YOU WILL MEET A TALL DARK STRANGER

There are four principal protagonists in Woody Allen’s latest film, You Will Meet a Tall Dark Stranger, and each is seeking more from life than has been dealt to him. Alfie (played by Anthony Hopkins) is a rich, retired man who leaves his ageing wife for a twenty-something hooker who makes him feel younger. His embittered wife Helena (played by Gemma Jones) finds solace in the comforting assurances provided by a fake fortune-teller, and his daughter Sally (played by Naomi Watts) is an assistant at an art gallery who has a crush on her boss. Sally’s novelist husband Roy (played by Josh Brolin) is battling writer’s block, even as he spends his days flirting shamelessly with a pretty neighbor.

Set in London, this film about romantic frustration among the upper class is a satisfying but never quite exhilarating comedy from a filmmaker who’s dealt with the same themes, and written suspiciously similar characters before.

In fact, it’s not surprising that more than one character in this film is convinced that she existed in a previous life – indeed, variations of most characters in this film have popped up before in earlier films by Woody Allen. Hopkins’ character, Alfie, for one, doesn’t seem too far removed from the character Sydney Pollack played in Husbands and Wives – the old guy who dumps his wife for a young hot woman, only to regret it soon enough and beg his wife to take him back.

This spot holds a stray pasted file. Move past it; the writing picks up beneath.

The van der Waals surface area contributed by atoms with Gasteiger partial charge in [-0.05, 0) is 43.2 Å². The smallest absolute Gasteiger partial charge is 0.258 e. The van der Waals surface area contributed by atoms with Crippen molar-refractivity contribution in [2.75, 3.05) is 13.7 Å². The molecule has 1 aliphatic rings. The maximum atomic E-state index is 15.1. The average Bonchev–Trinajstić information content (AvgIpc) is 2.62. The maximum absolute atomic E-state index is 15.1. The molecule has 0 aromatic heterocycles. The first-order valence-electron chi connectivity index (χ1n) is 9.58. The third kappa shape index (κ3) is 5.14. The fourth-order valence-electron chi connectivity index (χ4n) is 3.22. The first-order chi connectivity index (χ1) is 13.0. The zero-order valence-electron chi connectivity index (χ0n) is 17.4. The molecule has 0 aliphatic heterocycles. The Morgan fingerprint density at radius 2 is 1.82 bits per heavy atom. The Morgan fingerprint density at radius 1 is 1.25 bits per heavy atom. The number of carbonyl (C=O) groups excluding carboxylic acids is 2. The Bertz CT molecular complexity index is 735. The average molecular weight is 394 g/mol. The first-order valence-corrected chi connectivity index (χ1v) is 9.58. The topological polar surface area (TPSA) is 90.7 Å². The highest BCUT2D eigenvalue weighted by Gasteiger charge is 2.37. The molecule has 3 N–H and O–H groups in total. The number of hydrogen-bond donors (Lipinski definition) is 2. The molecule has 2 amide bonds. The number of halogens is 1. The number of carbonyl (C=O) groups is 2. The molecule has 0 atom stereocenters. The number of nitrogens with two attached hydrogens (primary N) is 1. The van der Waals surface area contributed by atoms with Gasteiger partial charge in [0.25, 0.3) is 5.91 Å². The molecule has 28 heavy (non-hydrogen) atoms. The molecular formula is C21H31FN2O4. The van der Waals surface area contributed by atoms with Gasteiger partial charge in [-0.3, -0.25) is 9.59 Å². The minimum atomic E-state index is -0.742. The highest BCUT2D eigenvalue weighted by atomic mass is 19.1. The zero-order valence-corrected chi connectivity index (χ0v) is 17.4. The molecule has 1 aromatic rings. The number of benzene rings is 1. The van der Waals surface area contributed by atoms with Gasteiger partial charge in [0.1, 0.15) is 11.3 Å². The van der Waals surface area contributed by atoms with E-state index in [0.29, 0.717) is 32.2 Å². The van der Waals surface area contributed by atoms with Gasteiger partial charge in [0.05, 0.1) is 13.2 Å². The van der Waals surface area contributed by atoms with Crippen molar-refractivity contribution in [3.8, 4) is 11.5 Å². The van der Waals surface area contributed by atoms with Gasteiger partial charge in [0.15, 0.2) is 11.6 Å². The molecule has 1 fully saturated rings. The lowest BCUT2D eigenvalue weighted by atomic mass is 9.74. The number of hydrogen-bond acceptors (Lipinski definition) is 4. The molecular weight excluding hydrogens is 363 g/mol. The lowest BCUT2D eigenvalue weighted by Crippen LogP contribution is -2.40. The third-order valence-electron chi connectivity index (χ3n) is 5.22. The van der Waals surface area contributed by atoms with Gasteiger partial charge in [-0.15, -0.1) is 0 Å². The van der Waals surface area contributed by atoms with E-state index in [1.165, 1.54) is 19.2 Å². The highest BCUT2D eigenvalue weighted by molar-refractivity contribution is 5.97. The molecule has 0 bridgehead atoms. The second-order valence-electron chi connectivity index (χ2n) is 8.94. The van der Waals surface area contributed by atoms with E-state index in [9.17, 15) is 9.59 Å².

Despite its familiar elements, You Will Meet a Tall Dark Stranger doesn’t have the sharp wit of Allen’s best films. It does, however, benefit from competent acting by its ensemble cast, particularly Lucy Punch who provides most of the laughs as the ditzy gold-digging hooker who steals Alfie’s heart, and Gemma Jones as the unsuspecting biddy who’s being fleeced by a psychic con-woman. In smaller roles, Antonio Banderas appears as Sally’s gallery owner boss, and Freida Pinto does little else but look pretty as the music student who Roy takes a fancy to.

In the end, the film is but a tepid reflection on ageing and regret. It’s got some clever moments, but those are few and far between. I’m going with two-and-a-half out of five for Woody Allen’s You Will Meet a Tall Dark Stranger. It’s far from his best work, but watchable nevertheless.

 

 

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